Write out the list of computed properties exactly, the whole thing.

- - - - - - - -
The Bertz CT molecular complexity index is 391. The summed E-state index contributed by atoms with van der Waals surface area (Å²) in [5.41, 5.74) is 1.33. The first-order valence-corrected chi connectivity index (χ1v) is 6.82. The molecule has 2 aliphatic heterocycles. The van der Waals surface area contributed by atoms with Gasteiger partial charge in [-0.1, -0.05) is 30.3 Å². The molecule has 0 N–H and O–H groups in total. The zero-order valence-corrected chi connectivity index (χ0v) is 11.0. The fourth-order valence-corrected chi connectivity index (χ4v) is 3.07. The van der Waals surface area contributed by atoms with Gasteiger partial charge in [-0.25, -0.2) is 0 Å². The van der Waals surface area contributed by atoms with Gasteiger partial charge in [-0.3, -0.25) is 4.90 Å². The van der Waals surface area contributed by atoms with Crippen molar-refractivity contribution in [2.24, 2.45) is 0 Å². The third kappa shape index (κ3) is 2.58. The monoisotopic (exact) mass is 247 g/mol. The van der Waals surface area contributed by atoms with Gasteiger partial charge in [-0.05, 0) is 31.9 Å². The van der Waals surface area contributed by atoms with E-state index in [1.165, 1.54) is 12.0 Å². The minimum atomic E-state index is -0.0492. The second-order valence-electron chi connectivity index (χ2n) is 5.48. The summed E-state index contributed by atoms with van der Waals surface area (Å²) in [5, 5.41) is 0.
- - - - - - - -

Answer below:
The Bertz CT molecular complexity index is 391. The summed E-state index contributed by atoms with van der Waals surface area (Å²) in [5.41, 5.74) is 1.33. The first-order valence-corrected chi connectivity index (χ1v) is 6.82. The molecule has 2 aliphatic heterocycles. The van der Waals surface area contributed by atoms with Gasteiger partial charge in [-0.1, -0.05) is 30.3 Å². The molecule has 0 N–H and O–H groups in total. The zero-order valence-corrected chi connectivity index (χ0v) is 11.0. The fourth-order valence-corrected chi connectivity index (χ4v) is 3.07. The van der Waals surface area contributed by atoms with Gasteiger partial charge in [-0.25, -0.2) is 0 Å². The van der Waals surface area contributed by atoms with Gasteiger partial charge in [-0.3, -0.25) is 4.90 Å². The van der Waals surface area contributed by atoms with Crippen molar-refractivity contribution in [2.24, 2.45) is 0 Å². The third kappa shape index (κ3) is 2.58. The monoisotopic (exact) mass is 247 g/mol. The van der Waals surface area contributed by atoms with Gasteiger partial charge in [-0.05, 0) is 31.9 Å². The van der Waals surface area contributed by atoms with E-state index in [1.165, 1.54) is 12.0 Å². The minimum atomic E-state index is -0.0492. The second-order valence-electron chi connectivity index (χ2n) is 5.48. The summed E-state index contributed by atoms with van der Waals surface area (Å²) in [5, 5.41) is 0.